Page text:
Sponsors[edit]

The 2018 Winter Olympics saw increasing granularity in official sponsorships for technology vendors; Intel signed with the IOC to become part of its Worldwide Olympic Partner program, to promote 5G wireless technology, as well as broadcasting technology such as 360-degree video and virtual reality. Alibaba Group was also named the official e-commerce and cloud services provider. These categories affected how the vendors were allowed to promote themselves within the context of the Olympics: Samsung could showcase VR experiences but only within the context of its own smartphones due to Intel's sponsorship rights in relation to VR; Alibaba could not promote Alipay due to Visa Inc. sponsorship rights; and Intel could not promote end-user applications of 5G due to national sponsorship rights held by KT Corporation.[100][101]

Concerns and controversies[edit]

North Korean relations[edit]

Due to the state of relations between North and South Korea, concerns were raised over the security of the 2018 Winter Olympics, especially in the wake of tensions over North Korean missile and nuclear tests. On 20 September 2017, South Korean president Moon Jae-in stated that the country would ensure the security of the Games.[102] The next day, Laura Flessel-Colovic, the French Minister of Youth Affairs and Sports, stated that France would pull out of the Games if the safety of its delegation could not be guaranteed.[103]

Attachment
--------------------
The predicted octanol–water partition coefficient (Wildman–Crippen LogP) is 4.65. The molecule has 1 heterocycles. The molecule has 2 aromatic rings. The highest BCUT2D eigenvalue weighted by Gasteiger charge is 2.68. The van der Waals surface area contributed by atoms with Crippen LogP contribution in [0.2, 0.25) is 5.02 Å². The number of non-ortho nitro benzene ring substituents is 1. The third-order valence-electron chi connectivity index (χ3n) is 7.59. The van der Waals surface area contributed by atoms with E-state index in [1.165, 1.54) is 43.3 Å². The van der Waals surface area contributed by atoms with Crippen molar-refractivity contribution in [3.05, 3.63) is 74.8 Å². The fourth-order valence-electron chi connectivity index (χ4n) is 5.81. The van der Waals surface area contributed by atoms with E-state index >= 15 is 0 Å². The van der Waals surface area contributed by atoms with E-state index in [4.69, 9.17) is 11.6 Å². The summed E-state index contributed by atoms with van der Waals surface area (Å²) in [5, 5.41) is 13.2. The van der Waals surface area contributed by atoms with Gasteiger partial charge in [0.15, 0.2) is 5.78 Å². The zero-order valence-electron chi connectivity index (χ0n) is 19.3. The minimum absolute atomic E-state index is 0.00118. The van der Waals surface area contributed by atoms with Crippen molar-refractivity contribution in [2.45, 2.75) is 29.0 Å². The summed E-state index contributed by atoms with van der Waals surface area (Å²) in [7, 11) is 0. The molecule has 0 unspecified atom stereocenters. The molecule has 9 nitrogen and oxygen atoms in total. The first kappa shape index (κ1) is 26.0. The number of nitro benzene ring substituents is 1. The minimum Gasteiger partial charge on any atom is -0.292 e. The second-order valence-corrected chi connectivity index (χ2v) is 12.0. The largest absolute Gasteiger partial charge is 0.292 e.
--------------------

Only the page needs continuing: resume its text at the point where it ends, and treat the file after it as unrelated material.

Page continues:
Protesters at Gwanghwamun Plaza criticising the game's
pro-North Korean measures

The next day, Austria and Germany raised similar concerns and also threatened to skip the Games. France later reaffirmed its participation.[104] In early December 2017, the United States Ambassador to the United Nations, Nikki Haley, told Fox News that it was an "open question" whether the United States was going to participate in the Games, citing security concerns in the region.[105] However, days later the White House Press Secretary, Sarah Huckabee Sanders, stated that the United States would participate.[106]

In his New Year's address on 1 January 2018, North Korean leader Kim Jong-un proposed talks in Seoul over the country's participation in the Games, which would be the first high-level talks between the North and South in over two years. Because of the talks, held on 9 January, North Korea agreed to field athletes in Pyeongchang.[107][108] On 17 January 2018, it was announced that North and South Korea had agreed to field a unified Korean women's ice hockey team at the Games, and to enter together under a Korean Unification Flag during the opening ceremony.[109][110]

These moves were met with opposition in South Korea, including protests and online petitions; critics argued that the government was attempting to use the Olympics to spread pro-North Korean sentiment, and that the unified hockey team would fail.[111] A rap video entitled "The Regret for Pyeongchang" (평창유감), which echoed this criticism and called the event the "Pyongyang Olympics", went viral in the country.[112] Japan's foreign affairs minister Tarō Kōno warned South Korea to be wary of North Korea's "charm offensive", and not to ease its pressure on the country.[109][113]